Kung Pao Chicken

, from Issue #44. February, 2015
Photography by Aaron McLean.
Kung Pao Chicken

A favourite dish of a 19th century Qing Dynasty governor of Sichuan, Ding Baozhen, this quick stir-fry is wonderfully succulent when made with chicken thighs.

Serves: 4


800 grams boneless and skinless chicken thighs
1 tablespoon soy sauce
1 tablespoon Shaoxing (Chinese cooking wine)
1 tablespoon cornflour
½ teaspoon sea salt

2 teaspoons cornflour
2 teaspoons sugar
2 teaspoons soy sauce
1 teaspoon sesame oil
1 tablespoon black rice vinegar (Chinkiang vinegar)

To cook
3 tablespoons vegetable oil
3 or more whole dried red chillis
2 tablespoons ginger, julienne
3 cloves garlic, crushed
3 spring onions, thinly sliced
1/3 cup roasted cashew nuts or peanuts


Chicken: Cut the chicken into 2 cm pieces. Combine the remaining ingredients in a bowl, add the chicken and toss to coat. Set aside if cooking immediately or cover and refrigerate for up to 24 hours.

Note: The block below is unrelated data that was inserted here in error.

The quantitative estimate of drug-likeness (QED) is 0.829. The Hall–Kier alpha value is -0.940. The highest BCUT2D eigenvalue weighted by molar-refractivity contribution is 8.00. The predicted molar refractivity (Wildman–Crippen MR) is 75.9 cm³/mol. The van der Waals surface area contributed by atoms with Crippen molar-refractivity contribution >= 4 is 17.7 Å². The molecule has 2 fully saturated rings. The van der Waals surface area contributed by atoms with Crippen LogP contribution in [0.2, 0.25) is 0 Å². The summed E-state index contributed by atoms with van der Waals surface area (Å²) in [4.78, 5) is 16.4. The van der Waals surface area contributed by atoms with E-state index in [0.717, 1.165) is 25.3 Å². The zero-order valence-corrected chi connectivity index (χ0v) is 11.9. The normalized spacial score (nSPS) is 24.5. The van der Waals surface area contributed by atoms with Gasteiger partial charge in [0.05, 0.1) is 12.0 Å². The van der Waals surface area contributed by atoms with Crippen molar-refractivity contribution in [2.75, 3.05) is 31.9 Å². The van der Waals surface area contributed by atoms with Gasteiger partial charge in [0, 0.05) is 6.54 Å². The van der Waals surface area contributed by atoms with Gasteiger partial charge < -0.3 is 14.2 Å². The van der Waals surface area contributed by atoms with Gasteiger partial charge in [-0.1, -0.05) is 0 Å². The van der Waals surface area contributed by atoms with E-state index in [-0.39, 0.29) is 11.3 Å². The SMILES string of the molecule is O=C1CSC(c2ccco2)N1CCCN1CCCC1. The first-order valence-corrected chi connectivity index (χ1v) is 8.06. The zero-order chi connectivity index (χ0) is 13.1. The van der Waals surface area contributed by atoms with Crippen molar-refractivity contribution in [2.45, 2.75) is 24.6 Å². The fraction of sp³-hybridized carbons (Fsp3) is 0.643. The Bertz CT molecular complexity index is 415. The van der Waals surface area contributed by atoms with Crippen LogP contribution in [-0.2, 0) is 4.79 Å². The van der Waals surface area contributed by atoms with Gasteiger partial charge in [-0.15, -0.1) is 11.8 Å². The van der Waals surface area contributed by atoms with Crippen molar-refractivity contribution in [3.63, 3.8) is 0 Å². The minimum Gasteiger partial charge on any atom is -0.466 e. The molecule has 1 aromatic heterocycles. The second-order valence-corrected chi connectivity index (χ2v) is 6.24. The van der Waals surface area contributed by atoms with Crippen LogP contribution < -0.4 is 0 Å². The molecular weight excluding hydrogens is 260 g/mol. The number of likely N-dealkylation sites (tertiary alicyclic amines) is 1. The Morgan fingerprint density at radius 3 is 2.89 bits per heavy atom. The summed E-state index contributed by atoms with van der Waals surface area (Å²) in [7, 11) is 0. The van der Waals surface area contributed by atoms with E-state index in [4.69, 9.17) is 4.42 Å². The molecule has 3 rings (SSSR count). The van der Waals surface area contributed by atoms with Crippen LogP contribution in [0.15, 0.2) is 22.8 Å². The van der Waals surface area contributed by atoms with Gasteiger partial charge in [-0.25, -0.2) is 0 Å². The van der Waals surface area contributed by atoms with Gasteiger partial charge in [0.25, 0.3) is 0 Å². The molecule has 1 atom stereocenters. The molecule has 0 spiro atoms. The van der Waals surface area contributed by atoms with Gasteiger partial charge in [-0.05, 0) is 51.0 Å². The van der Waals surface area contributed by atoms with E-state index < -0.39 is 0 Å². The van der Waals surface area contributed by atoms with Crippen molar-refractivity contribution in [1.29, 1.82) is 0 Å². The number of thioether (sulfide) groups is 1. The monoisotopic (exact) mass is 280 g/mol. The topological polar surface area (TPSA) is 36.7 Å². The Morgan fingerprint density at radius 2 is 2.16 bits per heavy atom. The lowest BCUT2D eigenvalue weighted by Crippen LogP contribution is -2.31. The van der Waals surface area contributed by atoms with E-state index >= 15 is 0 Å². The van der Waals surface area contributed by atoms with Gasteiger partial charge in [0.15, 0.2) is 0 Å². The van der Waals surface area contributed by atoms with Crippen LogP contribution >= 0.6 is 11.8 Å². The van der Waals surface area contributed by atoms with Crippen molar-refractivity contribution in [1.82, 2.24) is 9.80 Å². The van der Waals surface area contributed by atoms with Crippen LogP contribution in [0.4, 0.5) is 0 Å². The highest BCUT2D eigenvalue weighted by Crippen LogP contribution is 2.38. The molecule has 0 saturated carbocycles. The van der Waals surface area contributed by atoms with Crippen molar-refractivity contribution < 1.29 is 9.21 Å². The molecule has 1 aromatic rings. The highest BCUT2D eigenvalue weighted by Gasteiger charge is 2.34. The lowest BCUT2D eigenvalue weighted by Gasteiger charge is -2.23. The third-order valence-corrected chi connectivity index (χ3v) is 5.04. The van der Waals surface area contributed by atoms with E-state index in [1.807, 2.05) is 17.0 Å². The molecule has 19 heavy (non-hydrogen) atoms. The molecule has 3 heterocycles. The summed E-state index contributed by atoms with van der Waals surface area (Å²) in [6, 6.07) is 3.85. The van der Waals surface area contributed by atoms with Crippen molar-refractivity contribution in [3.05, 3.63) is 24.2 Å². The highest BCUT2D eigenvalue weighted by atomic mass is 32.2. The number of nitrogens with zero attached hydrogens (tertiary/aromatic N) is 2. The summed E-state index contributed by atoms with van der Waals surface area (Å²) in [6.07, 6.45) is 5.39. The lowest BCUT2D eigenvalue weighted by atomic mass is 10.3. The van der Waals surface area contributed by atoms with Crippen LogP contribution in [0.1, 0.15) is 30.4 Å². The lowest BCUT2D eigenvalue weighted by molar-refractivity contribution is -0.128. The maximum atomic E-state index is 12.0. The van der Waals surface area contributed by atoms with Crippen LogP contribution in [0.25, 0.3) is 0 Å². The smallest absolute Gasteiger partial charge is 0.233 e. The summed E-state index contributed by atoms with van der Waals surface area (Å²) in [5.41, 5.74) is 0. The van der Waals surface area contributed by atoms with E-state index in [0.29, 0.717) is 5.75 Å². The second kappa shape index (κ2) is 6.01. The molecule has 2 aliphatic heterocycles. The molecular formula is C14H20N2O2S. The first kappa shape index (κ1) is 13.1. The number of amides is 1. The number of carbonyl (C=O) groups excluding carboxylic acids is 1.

Sauce: Combine the ingredients in a bowl and mix until smooth.

To cook: Heat the oil in a wok or large sauté pan until hot. Add the chicken in batches and stir-fry until the chicken separates and is cooked through. Transfer to a plate as it’s cooked. Add a little more oil to the pan between batches as needed. Add the chillis, ginger and garlic and fry for a few seconds until fragrant. Don’t let them catch and burn. Return the chicken to the pan and combine. Give the sauce a stir and tip into the pan, tossing and stirring until the sauce is thick and glossy and everything is well coated. Add half the spring onions and nuts and mix through.

To serve: Transfer the chicken to a serving bowl and top with the remaining spring onions and nuts. Serves 4

Pantry note: Shaoxing cooking wine is derived from glutinous rice. This Chinese rice wine enriches braised dishes and marinades. Available from Asian supermarkets and specialty food stores.

Black rice vinegar is also known as Chinkiang vinegar. Available from Asian supermarkets.

Cook’s tip: Break the chillis in half and shake out the seeds as these give the most heat, but leave them in if you want a really fiery dish!